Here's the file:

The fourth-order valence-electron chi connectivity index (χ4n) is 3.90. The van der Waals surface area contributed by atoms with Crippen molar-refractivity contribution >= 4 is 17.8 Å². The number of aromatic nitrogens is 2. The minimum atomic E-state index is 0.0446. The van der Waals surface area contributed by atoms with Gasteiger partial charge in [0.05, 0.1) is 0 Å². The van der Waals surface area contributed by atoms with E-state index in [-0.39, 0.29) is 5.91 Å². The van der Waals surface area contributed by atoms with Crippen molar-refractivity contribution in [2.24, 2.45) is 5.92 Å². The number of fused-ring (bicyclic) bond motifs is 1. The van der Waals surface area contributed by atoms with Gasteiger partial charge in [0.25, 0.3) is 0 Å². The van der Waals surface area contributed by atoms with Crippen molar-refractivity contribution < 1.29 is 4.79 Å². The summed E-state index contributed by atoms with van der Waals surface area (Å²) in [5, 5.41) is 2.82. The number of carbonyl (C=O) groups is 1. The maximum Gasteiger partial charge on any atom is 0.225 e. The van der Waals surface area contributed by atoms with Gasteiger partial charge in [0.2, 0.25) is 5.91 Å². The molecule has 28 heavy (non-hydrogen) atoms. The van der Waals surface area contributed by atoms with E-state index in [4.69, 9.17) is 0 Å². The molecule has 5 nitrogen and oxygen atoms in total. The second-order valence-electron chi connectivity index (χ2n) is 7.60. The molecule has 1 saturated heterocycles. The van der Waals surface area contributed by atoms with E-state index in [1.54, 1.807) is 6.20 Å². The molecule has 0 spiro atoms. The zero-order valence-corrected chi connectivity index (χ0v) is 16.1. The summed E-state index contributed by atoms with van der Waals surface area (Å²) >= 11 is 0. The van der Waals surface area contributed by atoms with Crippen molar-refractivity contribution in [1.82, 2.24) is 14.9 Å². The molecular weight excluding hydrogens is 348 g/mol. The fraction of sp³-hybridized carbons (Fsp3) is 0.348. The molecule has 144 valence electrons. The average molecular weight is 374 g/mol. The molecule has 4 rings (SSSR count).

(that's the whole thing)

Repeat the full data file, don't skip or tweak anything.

The fourth-order valence-electron chi connectivity index (χ4n) is 3.90. The van der Waals surface area contributed by atoms with Crippen molar-refractivity contribution >= 4 is 17.8 Å². The number of aromatic nitrogens is 2. The minimum atomic E-state index is 0.0446. The van der Waals surface area contributed by atoms with Gasteiger partial charge in [0.05, 0.1) is 0 Å². The van der Waals surface area contributed by atoms with E-state index in [-0.39, 0.29) is 5.91 Å². The van der Waals surface area contributed by atoms with Crippen molar-refractivity contribution in [2.24, 2.45) is 5.92 Å². The number of fused-ring (bicyclic) bond motifs is 1. The van der Waals surface area contributed by atoms with Gasteiger partial charge in [0.25, 0.3) is 0 Å². The van der Waals surface area contributed by atoms with Crippen molar-refractivity contribution < 1.29 is 4.79 Å². The summed E-state index contributed by atoms with van der Waals surface area (Å²) in [5, 5.41) is 2.82. The number of carbonyl (C=O) groups is 1. The maximum Gasteiger partial charge on any atom is 0.225 e. The van der Waals surface area contributed by atoms with Gasteiger partial charge in [0.2, 0.25) is 5.91 Å². The molecule has 28 heavy (non-hydrogen) atoms. The van der Waals surface area contributed by atoms with E-state index in [4.69, 9.17) is 0 Å². The molecule has 5 nitrogen and oxygen atoms in total. The second-order valence-electron chi connectivity index (χ2n) is 7.60. The molecule has 1 saturated heterocycles. The van der Waals surface area contributed by atoms with E-state index in [1.54, 1.807) is 6.20 Å². The molecule has 0 spiro atoms. The zero-order valence-corrected chi connectivity index (χ0v) is 16.1. The summed E-state index contributed by atoms with van der Waals surface area (Å²) >= 11 is 0. The van der Waals surface area contributed by atoms with Crippen molar-refractivity contribution in [1.82, 2.24) is 14.9 Å². The molecular weight excluding hydrogens is 348 g/mol. The fraction of sp³-hybridized carbons (Fsp3) is 0.348. The molecule has 144 valence electrons. The average molecular weight is 374 g/mol. The molecule has 4 rings (SSSR count).